This size exemption for storage sheds is only one part of the permitting puzzle. There are a number of other considerations. Primarily, a building of any size must be built to comply with Virginia Residential Code Requirements. If you’re building your own storage shed, it’s up to you to research what those code requirements are. If you’re buying from Byler’s, rest assured, we have that under control. But let’s look at a few code requirements that some other shed builders might not take to heart as we do.
Treatment of wood-based products—In some instances, the wooden components of your backyard shed must be either “naturally durable wood” like cedar or “preservative-treated in accordance with AWPA U1” or pressure-treated. What are those instances?
- Wooden floor joists closer than 18 inches or wood girders closer than 12 inches to the exposed ground. Fortunately, all Byler Barns include pressure-treated floor joists and girders. If you’re shopping around, that’s a great question to ask other manufacturers.
- All wood framing members that touch concrete or masonry exterior foundation walls and are less than 8 inches from the exposed ground. If you plan to set your building on concrete, you want to know this.
- Sills and sleepers resting on a concrete slab unless a moisture barrier is used.
- Siding, sheathing and framing less than 6 inches from the ground or less than 2 inches above concrete or similar surface exposed to the weather. All of Byler Barns include treated wood siding.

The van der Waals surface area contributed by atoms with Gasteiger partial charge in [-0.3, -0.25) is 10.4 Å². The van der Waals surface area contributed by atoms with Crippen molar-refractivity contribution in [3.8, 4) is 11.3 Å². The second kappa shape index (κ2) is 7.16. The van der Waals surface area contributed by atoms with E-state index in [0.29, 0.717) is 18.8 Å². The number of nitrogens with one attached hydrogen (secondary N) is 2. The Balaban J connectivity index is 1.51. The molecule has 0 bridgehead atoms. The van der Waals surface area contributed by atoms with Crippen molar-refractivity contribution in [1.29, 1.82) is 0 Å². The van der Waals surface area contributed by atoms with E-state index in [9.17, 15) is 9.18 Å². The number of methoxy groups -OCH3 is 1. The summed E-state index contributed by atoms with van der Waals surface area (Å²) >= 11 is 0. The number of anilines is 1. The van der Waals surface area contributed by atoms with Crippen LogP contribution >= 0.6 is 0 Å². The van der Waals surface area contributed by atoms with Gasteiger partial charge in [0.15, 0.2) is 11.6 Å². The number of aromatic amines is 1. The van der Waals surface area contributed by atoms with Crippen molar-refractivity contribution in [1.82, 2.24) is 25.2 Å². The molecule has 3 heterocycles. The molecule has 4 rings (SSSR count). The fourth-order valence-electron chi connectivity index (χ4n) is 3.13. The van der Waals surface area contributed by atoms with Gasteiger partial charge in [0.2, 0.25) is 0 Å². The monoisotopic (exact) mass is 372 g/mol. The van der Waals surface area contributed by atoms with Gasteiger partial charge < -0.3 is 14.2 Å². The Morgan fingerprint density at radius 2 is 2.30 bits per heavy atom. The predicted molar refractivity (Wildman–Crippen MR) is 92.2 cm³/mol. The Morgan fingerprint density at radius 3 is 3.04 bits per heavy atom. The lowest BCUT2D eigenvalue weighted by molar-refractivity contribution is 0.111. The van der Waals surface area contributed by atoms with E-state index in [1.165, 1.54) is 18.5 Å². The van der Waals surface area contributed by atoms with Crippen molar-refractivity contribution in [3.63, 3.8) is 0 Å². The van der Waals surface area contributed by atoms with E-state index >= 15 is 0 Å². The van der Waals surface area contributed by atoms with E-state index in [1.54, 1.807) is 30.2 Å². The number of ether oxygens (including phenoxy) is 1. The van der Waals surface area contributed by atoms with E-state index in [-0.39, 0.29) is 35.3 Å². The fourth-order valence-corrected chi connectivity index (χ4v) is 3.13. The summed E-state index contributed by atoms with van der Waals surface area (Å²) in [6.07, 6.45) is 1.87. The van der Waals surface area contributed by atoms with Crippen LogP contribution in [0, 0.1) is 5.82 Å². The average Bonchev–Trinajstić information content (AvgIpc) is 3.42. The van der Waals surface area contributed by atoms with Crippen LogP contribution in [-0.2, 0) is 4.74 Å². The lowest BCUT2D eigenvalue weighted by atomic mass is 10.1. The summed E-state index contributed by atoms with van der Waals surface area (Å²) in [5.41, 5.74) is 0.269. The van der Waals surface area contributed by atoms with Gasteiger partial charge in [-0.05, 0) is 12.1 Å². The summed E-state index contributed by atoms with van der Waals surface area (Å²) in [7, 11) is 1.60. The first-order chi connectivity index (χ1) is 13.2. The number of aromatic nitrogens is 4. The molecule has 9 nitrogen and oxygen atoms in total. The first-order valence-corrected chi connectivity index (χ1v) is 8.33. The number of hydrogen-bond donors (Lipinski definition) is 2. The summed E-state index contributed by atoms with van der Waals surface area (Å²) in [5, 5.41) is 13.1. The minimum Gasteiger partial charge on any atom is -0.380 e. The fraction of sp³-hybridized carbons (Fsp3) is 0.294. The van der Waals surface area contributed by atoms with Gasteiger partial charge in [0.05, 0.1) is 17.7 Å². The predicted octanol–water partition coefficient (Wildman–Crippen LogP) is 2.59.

Foundations and footing requirements—While your backyard storage building doesn’t require a permanent foundation, there are still a few rules to follow. The general rule from Section R403.1 of the building code reads:
“All exterior walls shall be supported on continuous solid or fully grouted masonry or concrete footings, wood foundations, or other approved structural systems that shall be of sufficient design to accommodate all loads according to Section R301 and to transmit the resulting loads to the soil within the limitations as determined from the character of the soil. Footings shall be supported on undisturbed natural soils or engineered fill.
Tool sheds under 256 square feet do not require permanent foundations but still need to be tied down for wind. Other exceptions include:
- The building eve is under 10 feet
- Floor level to grade doesn’t exceed 18 inches
- The structure is anchored to withstand wind loads as required by code